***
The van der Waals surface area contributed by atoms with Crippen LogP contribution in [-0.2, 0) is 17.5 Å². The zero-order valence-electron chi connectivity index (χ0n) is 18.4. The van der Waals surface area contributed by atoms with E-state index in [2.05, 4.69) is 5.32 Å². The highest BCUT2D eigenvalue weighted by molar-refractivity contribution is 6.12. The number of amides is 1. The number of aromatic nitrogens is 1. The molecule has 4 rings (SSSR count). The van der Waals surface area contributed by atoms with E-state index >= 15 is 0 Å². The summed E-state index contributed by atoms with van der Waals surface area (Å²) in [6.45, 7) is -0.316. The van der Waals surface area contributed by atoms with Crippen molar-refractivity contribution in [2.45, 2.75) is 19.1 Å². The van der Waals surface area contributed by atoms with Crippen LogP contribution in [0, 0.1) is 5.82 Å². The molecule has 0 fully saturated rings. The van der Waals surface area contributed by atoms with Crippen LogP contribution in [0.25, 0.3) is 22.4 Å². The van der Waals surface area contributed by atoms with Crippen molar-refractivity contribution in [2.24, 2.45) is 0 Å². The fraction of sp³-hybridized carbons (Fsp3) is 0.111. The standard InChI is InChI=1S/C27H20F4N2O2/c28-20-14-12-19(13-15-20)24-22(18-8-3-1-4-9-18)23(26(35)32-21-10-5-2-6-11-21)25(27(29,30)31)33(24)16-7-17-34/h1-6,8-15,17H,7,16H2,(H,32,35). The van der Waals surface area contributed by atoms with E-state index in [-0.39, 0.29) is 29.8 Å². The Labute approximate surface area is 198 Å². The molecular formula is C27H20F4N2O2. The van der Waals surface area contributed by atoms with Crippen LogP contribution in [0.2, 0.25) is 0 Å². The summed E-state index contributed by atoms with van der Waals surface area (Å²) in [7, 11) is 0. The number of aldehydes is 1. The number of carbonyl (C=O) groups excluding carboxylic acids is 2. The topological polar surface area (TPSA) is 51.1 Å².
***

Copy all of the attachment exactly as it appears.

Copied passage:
The van der Waals surface area contributed by atoms with Crippen LogP contribution in [-0.2, 0) is 17.5 Å². The zero-order valence-electron chi connectivity index (χ0n) is 18.4. The van der Waals surface area contributed by atoms with E-state index in [2.05, 4.69) is 5.32 Å². The highest BCUT2D eigenvalue weighted by molar-refractivity contribution is 6.12. The number of amides is 1. The number of aromatic nitrogens is 1. The molecule has 4 rings (SSSR count). The van der Waals surface area contributed by atoms with E-state index >= 15 is 0 Å². The summed E-state index contributed by atoms with van der Waals surface area (Å²) in [6.45, 7) is -0.316. The van der Waals surface area contributed by atoms with Crippen molar-refractivity contribution in [2.45, 2.75) is 19.1 Å². The van der Waals surface area contributed by atoms with Crippen LogP contribution in [0, 0.1) is 5.82 Å². The molecule has 0 fully saturated rings. The van der Waals surface area contributed by atoms with Crippen LogP contribution in [0.25, 0.3) is 22.4 Å². The van der Waals surface area contributed by atoms with Crippen molar-refractivity contribution in [2.24, 2.45) is 0 Å². The fraction of sp³-hybridized carbons (Fsp3) is 0.111. The standard InChI is InChI=1S/C27H20F4N2O2/c28-20-14-12-19(13-15-20)24-22(18-8-3-1-4-9-18)23(26(35)32-21-10-5-2-6-11-21)25(27(29,30)31)33(24)16-7-17-34/h1-6,8-15,17H,7,16H2,(H,32,35). The van der Waals surface area contributed by atoms with E-state index in [-0.39, 0.29) is 29.8 Å². The Labute approximate surface area is 198 Å². The molecular formula is C27H20F4N2O2. The van der Waals surface area contributed by atoms with Crippen LogP contribution in [0.2, 0.25) is 0 Å². The summed E-state index contributed by atoms with van der Waals surface area (Å²) in [7, 11) is 0. The number of aldehydes is 1. The number of carbonyl (C=O) groups excluding carboxylic acids is 2. The topological polar surface area (TPSA) is 51.1 Å².